A mixed outlook from the overnight weather models saw natural gas futures trading several cents lower early Friday, while analysts continued to find evidence of oversupply in the latest inventory data. The January Nymex contract was down 4.1 cents to $2.386/MMBtu shortly after 8:40 a.m. ET.

The latest guidance heading into Friday’s trading offered a “somewhat mixed message,” according to Bespoke Weather Services. This was partly due to the “continuation of a massive gap” between the major models in terms of expected demand, with the American dataset remaining significantly colder.

Also keeping the outlook mixed, both the European and American models “show a pattern at the end of the 11-15 day that is less favorable for cold,” Bespoke said. “This weaker ending of the runs appears to be what the market is taking note of this morning, but we still have midday runs yet to go to shape sentiment heading into the weekend.”

Meanwhile, the Energy Information Administration (EIA) on Thursday reported a 19 Bcf withdrawal from U.S. gas stocks for the week ending Nov. 29, within the range of projections but far below the 62 Bcf withdrawal recorded last year and the five-year average 42 Bcf pull. Total working gas in storage as of Nov. 29 stood at 3,591 Bcf, 591 Bcf above year-ago levels and 9 Bcf below the five-year average, according to EIA.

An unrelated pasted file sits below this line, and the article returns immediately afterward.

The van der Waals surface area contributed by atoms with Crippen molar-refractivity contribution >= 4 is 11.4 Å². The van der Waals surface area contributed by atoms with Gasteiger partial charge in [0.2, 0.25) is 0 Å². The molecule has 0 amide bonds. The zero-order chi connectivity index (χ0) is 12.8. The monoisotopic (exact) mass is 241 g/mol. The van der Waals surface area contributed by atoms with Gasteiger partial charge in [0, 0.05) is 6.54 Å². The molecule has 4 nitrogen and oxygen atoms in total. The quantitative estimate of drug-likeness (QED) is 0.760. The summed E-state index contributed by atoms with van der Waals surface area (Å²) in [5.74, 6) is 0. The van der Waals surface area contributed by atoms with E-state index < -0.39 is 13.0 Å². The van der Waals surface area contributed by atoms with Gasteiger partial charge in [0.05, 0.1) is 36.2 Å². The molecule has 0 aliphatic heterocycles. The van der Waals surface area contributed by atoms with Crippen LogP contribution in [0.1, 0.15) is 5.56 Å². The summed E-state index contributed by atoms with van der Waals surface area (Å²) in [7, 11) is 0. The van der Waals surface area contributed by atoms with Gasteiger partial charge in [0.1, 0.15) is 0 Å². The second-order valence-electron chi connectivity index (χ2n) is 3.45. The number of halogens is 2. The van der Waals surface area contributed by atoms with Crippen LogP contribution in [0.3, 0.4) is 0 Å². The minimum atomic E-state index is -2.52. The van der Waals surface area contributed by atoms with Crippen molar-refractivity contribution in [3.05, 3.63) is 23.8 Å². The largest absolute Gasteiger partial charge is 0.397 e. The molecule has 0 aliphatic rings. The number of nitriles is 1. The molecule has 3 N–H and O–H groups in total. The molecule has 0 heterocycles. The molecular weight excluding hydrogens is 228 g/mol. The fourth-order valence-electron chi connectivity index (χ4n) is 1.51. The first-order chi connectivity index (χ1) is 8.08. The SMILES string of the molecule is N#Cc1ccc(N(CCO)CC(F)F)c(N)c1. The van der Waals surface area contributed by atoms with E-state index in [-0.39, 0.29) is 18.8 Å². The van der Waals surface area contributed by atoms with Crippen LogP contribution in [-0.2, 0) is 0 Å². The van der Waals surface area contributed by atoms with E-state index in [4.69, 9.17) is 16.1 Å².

Balancing the natural gas market will require supply declines, according to Tudor, Pickering, Holt & Co. (TPH) analysts.

“The task will be made much easier if we see no further production growth into year-end, but the trend is not our friend as dry gas production averaged about 96 Bcf/d last week, up about 3 Bcf/d over the last 10 weeks,” the TPH team said. “As a result, the oversupply has become more acute, and on a weather-adjusted basis, yesterday’s reported 19 Bcf draw implies an oversupply of 4.5 Bcf/d.”

This comes even as the weather has contributed 13% more degree days versus the five-year average during the withdrawal season so far, TPH estimates show.

“Also supporting the demand picture is an increasing pull” from the Cameron liquefied natural gas terminal, “which hit a record high of 0.8 Bcf/d this week as Train 2 reached final commissioning stages with the production of feed gas,” the analysts said.

Raymond James & Associates Inc. analysts viewed the 19 Bcf pull as implying a 1.29 Bcf/d looser balance versus the same week last year. Over the past four weeks, balances have averaged 0.03 Bcf/d looser year/year, they said. 

January crude oil futures were off 58 cents to $57.85/bbl shortly after 8:40 a.m. ET, while January RBOB gasoline was off fractionally to $1.6173/gal.